Don’t Regulate AI; Govern It

It is apparent from reports in the media Elon Musk has met in a closed-door session with Congress to discuss the dangers of Artificial Intellgence (AI). Interviewed afterward, he stated how AI must be regulated, as most prominent technologists now concur.

But he is wrong. This is precisely the reason why post-mortem corrections to laissez-faire governance do not work. You must first govern the theory, then set up the marketplace systems to embed the theory, and then, and only then, establish the rulebook of regulations to which marketplace participants must comply to establish trust in the marketplace systems.

The government is responsible for setting the theory of human gameplay. Preferably before a single game is played or in a more free society soon thereafter. We have not established a theory for humanity, and thus, we cannot gauge whether AI meets the objective of the theory or not. Then, regulation rules are established as a consequence, not a cause of a governing theory. This means that once the human theory is defined and the marketplace criteria identified, the gameplay rules can be established and a referee appointed to enforce them. In the same way, any sports game plan functions today.

The theory of human gameplay must be to improve human adaptability to nature’s entropy. Or else humanity is doomed. Then, technology providers must establish and prove what they do with AI improves human adaptability to nature’s entropy. They must deliver a theory that aligns with the human theory. And only then can we regulate whether the conformance to the human theory is met.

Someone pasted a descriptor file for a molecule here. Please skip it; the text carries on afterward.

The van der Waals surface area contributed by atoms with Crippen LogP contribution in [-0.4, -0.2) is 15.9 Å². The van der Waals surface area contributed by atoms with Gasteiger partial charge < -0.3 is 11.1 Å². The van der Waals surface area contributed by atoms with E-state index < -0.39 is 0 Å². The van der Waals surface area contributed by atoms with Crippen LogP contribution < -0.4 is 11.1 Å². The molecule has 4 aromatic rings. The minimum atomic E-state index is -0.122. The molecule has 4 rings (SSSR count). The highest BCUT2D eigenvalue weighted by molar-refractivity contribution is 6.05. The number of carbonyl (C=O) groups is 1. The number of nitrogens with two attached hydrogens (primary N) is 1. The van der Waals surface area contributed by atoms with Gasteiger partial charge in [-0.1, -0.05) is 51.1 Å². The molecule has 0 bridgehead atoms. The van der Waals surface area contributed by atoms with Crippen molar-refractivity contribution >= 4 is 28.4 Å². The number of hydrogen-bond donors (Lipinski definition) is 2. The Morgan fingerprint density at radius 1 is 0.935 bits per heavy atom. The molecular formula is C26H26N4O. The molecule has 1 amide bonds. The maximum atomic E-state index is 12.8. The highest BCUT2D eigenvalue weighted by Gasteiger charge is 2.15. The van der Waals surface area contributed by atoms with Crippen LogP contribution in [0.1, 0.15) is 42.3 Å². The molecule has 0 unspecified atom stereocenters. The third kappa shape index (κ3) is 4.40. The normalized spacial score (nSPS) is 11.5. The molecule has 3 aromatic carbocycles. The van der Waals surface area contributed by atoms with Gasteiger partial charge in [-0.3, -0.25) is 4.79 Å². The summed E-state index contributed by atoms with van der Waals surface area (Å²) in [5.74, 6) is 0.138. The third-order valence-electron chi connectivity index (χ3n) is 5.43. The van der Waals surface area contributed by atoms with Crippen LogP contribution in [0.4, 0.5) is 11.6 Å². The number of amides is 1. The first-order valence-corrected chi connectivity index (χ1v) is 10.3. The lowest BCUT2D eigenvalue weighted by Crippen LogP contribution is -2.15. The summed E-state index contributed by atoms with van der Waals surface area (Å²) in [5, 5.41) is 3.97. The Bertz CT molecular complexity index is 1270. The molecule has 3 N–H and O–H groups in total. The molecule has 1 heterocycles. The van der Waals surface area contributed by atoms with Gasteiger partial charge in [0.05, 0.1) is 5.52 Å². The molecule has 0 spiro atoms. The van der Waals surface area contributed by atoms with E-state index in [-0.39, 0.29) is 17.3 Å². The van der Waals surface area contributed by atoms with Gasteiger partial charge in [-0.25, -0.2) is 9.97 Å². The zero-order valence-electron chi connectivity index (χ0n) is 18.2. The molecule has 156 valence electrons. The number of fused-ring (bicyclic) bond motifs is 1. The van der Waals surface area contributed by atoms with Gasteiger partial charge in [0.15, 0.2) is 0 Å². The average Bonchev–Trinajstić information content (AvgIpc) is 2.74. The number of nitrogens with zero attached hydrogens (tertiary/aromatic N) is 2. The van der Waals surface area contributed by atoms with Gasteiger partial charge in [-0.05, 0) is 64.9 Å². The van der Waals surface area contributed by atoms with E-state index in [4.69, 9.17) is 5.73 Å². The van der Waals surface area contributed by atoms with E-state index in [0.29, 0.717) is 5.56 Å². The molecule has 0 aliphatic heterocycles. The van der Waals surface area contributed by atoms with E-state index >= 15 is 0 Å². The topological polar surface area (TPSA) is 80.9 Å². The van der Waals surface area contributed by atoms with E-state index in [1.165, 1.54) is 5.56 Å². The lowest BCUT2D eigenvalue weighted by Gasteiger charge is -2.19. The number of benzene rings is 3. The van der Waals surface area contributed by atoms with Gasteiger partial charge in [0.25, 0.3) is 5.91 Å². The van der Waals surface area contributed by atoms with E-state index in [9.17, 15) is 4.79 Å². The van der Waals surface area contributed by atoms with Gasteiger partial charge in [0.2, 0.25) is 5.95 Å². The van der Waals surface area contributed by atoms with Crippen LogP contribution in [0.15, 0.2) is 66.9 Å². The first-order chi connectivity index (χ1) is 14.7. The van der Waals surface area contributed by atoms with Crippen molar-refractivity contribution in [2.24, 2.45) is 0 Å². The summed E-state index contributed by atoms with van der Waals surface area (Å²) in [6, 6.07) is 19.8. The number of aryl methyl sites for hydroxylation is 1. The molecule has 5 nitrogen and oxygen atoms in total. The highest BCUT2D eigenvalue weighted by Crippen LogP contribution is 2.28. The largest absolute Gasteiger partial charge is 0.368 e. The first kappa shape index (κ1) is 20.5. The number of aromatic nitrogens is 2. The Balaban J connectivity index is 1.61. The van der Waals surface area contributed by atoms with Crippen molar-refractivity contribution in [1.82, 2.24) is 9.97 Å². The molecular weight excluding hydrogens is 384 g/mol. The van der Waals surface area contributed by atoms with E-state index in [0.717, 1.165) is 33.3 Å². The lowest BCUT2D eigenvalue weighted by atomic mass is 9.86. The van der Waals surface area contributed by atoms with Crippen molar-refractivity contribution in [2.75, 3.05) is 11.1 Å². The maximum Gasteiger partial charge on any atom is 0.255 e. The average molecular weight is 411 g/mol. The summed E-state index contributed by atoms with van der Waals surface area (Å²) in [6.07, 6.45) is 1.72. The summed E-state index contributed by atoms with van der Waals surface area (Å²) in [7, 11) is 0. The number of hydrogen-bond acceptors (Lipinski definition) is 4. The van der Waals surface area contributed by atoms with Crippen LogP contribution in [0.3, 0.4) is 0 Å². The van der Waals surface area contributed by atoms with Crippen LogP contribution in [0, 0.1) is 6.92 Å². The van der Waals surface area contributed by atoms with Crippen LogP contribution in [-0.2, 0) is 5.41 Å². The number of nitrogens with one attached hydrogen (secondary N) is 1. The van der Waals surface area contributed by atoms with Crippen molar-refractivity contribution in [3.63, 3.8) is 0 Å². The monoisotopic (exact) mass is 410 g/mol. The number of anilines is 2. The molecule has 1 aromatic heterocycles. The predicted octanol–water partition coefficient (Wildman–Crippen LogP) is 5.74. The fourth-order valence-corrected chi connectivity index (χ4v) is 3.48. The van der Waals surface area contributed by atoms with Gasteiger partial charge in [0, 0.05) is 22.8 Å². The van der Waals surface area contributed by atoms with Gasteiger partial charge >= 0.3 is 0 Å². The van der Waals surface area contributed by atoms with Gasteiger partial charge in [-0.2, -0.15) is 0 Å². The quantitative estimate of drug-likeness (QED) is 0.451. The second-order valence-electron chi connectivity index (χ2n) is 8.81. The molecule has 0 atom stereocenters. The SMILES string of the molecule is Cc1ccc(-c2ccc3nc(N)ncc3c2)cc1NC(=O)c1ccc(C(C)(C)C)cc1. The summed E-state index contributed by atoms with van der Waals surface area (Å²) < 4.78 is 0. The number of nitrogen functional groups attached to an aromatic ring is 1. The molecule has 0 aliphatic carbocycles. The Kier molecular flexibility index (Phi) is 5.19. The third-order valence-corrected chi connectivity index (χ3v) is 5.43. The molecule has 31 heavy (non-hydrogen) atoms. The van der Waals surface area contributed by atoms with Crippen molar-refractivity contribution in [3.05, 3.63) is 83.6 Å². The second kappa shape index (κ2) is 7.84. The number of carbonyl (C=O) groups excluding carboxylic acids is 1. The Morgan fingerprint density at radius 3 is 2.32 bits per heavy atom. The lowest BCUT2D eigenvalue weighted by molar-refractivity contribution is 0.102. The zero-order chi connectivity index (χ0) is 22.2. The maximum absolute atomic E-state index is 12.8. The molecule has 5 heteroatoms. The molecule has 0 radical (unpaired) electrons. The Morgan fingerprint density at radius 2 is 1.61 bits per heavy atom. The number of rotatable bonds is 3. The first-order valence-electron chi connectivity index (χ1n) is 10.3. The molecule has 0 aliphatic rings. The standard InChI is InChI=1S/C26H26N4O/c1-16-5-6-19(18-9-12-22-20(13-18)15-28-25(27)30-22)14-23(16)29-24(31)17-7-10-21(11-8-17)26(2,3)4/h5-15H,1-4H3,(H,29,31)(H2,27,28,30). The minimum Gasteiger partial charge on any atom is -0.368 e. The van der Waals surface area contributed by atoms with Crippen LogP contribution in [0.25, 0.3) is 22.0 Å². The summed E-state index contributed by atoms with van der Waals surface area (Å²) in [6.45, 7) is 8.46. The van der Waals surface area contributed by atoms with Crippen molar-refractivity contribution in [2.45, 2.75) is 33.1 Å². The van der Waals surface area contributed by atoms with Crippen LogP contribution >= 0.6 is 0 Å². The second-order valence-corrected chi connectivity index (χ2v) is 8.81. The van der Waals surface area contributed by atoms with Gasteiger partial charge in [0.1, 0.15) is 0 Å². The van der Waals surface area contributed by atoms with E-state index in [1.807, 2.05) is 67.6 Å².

We cannot let AI rule the roost of human efficacy and determine the theory of humanity. But without a theory of humanity established first, the wild goose chase of technology fantasies will surely put a damper on the future and survival of humanity.

The debacle of confounding consequence and cause, as in confounding a rulebook with a theory, is why laissez-faire governance fails in the long run. We are the creators of a fantasy world the world looks up to but miserably fails the most basic litmus test of how it contributes to the strength of human renewal. And it shows. In simpler terms, we deploy gameplay without a game plan, leading to each player doing whatever they like gameplay to be.

We must change how we govern, which, to everyone’s delight, will reduce the need to regulate.

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The sign of a vibrant, innovative nation is its willingness to pursue the ever-unfolding discovery of nature's truth and reinvent itself continually against those proven new normalizations upstream. Let’s inspire the world with new rigors of excellence we first and successfully apply to ourselves.

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